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From Rob Weir <robw...@apache.org>
Subject Re: Scam issues.
Date Thu, 16 Aug 2012 02:06:44 GMT
On Wed, Aug 15, 2012 at 4:28 PM, Tamblyne <tamblyne@gmail.com> wrote:
> On 8/2/2012 11:31 AM, Rob Weir wrote:
>>
>> On Thu, Aug 2, 2012 at 11:50 AM, David H. Lipman<DLipman@verizon.net>
>> wrote:
>>>
>>> From: "Anastasia Cher"<koshka.gsps@gmail.com>
>>>
>>>
>>>> Hello there,
>>>> I didn't know where to email, so I decided to just email to you. I just
>>>> want to tell that there is an issue, some website
>>>> www.*openoffice*.fm/suitepretends that its you. When I googled Open
>>>> Office it was the first website
>>>> in research so I just clicked and downloaded what they offered. The say
>>>> that it's an Open Office suit. When I finished and installed it, I had
>>>> lots
>>>> of bugs and staff but no office. So I don't know, but these guys are
>>>> using
>>>> your name for scam.
>>>
>>>
>>>
>>> This is going on for numerous software from Adobe Reader to VLC Media
>>> Player.
>>>
>>
>> Right.  This is how it seems to work:
>>
>> 1) They buy advertisements on Google and Bing and spam social
>> networks, offering OpenOffice,Free Office and similar keywords.  These
>> lure users into going to their page.
>>
>> 2) The pick URL's and brand the site in a way that makes it look official.
>>
>> 3) To download OpenOffice you need to use their special "downloader"
>> tool.  The main purpose of the downloader tool is to install other
>> unrelated applications onto your system.  It may or may not then
>> install OpenOffice.
>>
>> 4) These other applications are sponsored apps, meaning another
>> company is paying for these applications to be promoted.  That is the
>> source of revenue for the websites that do this.
>>
>> I did a blog post on this:
>>
>> http://blogs.apache.org/OOo/entry/how_to_safely_download_apache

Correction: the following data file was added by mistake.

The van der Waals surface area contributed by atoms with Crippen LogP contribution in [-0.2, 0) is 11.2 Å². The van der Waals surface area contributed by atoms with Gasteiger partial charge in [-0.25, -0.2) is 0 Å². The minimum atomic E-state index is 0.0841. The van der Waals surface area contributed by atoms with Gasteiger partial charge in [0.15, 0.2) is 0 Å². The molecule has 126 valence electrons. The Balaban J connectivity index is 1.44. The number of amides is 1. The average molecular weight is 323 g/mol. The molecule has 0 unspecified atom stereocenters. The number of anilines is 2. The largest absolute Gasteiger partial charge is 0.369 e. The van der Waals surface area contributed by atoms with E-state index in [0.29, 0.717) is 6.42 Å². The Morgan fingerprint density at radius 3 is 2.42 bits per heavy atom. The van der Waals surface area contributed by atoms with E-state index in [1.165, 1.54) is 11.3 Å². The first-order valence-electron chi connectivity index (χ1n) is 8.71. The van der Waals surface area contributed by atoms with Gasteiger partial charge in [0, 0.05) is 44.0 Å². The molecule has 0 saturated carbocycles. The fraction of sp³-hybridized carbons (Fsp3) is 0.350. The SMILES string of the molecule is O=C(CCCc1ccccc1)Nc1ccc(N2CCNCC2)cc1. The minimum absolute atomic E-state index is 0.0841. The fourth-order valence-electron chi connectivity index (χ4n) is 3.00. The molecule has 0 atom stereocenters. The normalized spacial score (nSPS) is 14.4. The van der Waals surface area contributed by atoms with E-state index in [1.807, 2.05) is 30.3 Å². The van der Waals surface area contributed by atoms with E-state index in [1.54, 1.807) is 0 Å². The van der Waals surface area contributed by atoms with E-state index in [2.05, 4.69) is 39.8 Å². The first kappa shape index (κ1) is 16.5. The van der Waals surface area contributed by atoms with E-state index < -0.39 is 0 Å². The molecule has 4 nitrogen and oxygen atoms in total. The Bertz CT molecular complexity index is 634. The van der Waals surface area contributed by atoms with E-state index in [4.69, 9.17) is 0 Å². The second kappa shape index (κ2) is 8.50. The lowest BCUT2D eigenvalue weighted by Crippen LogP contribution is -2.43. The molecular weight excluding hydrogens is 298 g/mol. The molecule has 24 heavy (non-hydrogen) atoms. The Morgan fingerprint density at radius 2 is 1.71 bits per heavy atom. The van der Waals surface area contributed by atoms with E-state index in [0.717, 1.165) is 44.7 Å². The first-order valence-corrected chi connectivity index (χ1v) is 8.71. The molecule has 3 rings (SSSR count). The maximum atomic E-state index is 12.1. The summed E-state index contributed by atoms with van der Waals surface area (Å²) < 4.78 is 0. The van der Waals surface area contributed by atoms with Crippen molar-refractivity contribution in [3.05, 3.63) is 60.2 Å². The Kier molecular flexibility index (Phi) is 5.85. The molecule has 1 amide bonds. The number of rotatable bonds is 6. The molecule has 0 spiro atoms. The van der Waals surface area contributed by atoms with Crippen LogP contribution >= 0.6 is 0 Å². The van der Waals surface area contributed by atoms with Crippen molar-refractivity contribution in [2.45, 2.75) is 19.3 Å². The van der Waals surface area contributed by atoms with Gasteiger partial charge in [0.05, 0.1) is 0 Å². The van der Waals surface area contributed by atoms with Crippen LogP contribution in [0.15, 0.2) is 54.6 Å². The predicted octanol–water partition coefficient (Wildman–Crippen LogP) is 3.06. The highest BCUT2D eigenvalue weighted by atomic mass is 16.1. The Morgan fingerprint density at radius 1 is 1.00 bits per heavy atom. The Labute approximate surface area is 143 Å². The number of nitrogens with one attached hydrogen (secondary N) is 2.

>>
>> Note:  Users are not powerless.  There are places to report such
>> issues.  Some are listed in the blog post.
>>
>> Regards,
>>
>> -Rob
>
>
> Users aren't powerless, but too many of them just don't pay attention. I
> pulled up your blog post to see if you addressed the easiest "clue" -- for
> me, anyway -- the URL itself and I see you do mention it, but maybe it could
> be more directly stated.
>
> *Any* URL that ends in a dot other than COM or ORG or NET should be suspect
> and probably shouldn't be clicked on at all.  The ".fm" in the URL the
> poster provided is a dead giveaway.  Most of your suggestions of things to
> watch out for require the user to actually visit the page first, and too
> many times it's already too late after that's been done.
>

I think that another issue is that users are not very Google (or Bing)
savvy.  They don't all know about sponsored links in search results,
especially when they appear on top.   They have in mind what they are
searching for, and naturally gravitate toward the top listing.  Subtle
shading or small print does not cause them to slow down and even check
the URL.

> It always frustrates me that in these "modern times" so much time is spent
> cleaning up messes in the wake of these unethical people -- thieves and
> liars.  I have no use for them.
>
> For instance, I'm sure it took you a fair bit of time to write that blog
> post -- which is very helpful.  Unfortunately, I would guess that a vast
> majority of the people who need that knowledge won't find it until *after*
> they've been screwed and go to try to find out why.
>

True.  But it does have some value for us to articulate what we
consider to be acceptable and unacceptable.  As open source software
we tread a narrow line.  We're open as a matter of principle, and from
a copyright perspective our license allows anyone to copy the software
for any purpose.  But that is only with respect to copyright.
Trademark use is an entirely different beast, and no one is given
permission to use our trademark in a way that confuses or harms our
users.

If we were a big corporation we'd have legions of attorneys at our
call to apply their special powers of persuasion to remedy this.  But
we're a non-profit, relying on volunteers.  So the emphasis
necessarily focuses on user education.  We're not the only product
that runs into this problem.  Many of the popular open source apps
have the same issues, like 7-ZIP and VLC Player.  It comes
hand-in-hand with popularity.  No one tries to misuse trademarks of
unpopular programs.

-Rob

> Tam
>
>
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